Determined to neither be a gangster nor act like one, Abel won't get tough by arming his drivers. His employees must go in harm's way for the company to do business, but they're not expected to risk their lives. One of Abel's salesmen is beaten and terrorized, a tactic that proves the goal is to put Standard out of business. Things go really bad when one frightened driver thinks he can get the Abel's attention by fighting back. How long can Abel and Anna hold up under this pressure? How violent will their unknown enemy become before it's all over?
We don't resent this couple because they're well off. We identify with Abel and Anna because many of our own home lives, marriages and life partnerships revolve around businesses, even if all we own together is a hot dog stand. Up to a point, even Hoskins and Mirren in the British gangster movie work admirably as a team. Writer-director Chandor keeps the film centered on the Morales's, with actors Isaac and Chastain's married relationship at the center of everything. He handles negotiations and she keeps the accounts. They're intensely in love. They have faith in each other, and each knows the other can handle enormous pressure. But how much is too much?
I really shouldn't be saying much more about this picture. It has several impressive action scenes, none of which follow a standard formula. We see some really touching, wrenching scenes with Abel's employee Julian and his girlfriend Luisa (Catalina Sandino Moreno of Maria Full Of Grace). When Chandor pauses to make little observations, they're worthwhile. That big oil storage facility is bought from a group of Orthodox Jews that dress like rabbis. When papers need to be signed, Anna apparently has to wait outside in the cold because of some religious rule about women and business. She looks really annoyed.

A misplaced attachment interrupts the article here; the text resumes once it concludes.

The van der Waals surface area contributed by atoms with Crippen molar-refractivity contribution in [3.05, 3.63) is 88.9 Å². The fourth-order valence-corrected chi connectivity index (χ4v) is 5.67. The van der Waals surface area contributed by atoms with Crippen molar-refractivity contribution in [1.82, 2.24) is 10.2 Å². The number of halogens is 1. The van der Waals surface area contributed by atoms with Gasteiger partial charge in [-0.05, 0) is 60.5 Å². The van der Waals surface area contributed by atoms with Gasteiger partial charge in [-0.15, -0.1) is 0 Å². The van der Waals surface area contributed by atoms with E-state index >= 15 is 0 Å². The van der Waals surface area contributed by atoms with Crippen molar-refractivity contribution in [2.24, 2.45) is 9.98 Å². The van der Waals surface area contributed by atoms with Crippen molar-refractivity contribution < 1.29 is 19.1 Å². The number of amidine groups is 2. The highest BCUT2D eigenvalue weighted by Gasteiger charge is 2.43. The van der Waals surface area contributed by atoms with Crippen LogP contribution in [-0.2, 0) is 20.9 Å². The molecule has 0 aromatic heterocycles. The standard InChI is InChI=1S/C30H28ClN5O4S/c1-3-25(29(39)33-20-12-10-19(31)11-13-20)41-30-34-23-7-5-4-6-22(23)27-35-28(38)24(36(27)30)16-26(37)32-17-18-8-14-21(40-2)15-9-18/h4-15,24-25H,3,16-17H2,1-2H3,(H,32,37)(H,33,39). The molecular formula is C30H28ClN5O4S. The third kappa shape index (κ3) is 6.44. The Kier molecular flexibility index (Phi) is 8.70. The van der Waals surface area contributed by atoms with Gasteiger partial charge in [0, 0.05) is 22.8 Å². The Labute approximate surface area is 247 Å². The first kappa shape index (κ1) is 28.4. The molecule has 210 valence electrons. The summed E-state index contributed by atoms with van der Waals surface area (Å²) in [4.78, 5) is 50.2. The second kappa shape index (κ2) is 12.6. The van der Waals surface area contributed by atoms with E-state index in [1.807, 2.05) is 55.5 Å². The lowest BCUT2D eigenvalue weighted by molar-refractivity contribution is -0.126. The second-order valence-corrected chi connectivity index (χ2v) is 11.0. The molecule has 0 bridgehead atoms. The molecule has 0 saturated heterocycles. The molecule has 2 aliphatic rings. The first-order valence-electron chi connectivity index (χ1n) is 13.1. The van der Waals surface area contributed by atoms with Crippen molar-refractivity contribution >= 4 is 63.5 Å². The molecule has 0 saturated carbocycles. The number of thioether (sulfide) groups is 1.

What gives the show its spark of fire is its relationship to the gangster genre: the message is that cutthroat business practices we see are no different than what Little Caesar and Scarface were doing in 1931. The attitude of unimpeded free enterprise (read: dog-eat-dog lawlessness) is the same even if people aren't using machine guns. Every businessman recognizes the kinds of pressure that come to bear when the only way to make more money is to push somebody else out of the market. The temptation to cut corners is strong when it's obvious nobody else is following the rules.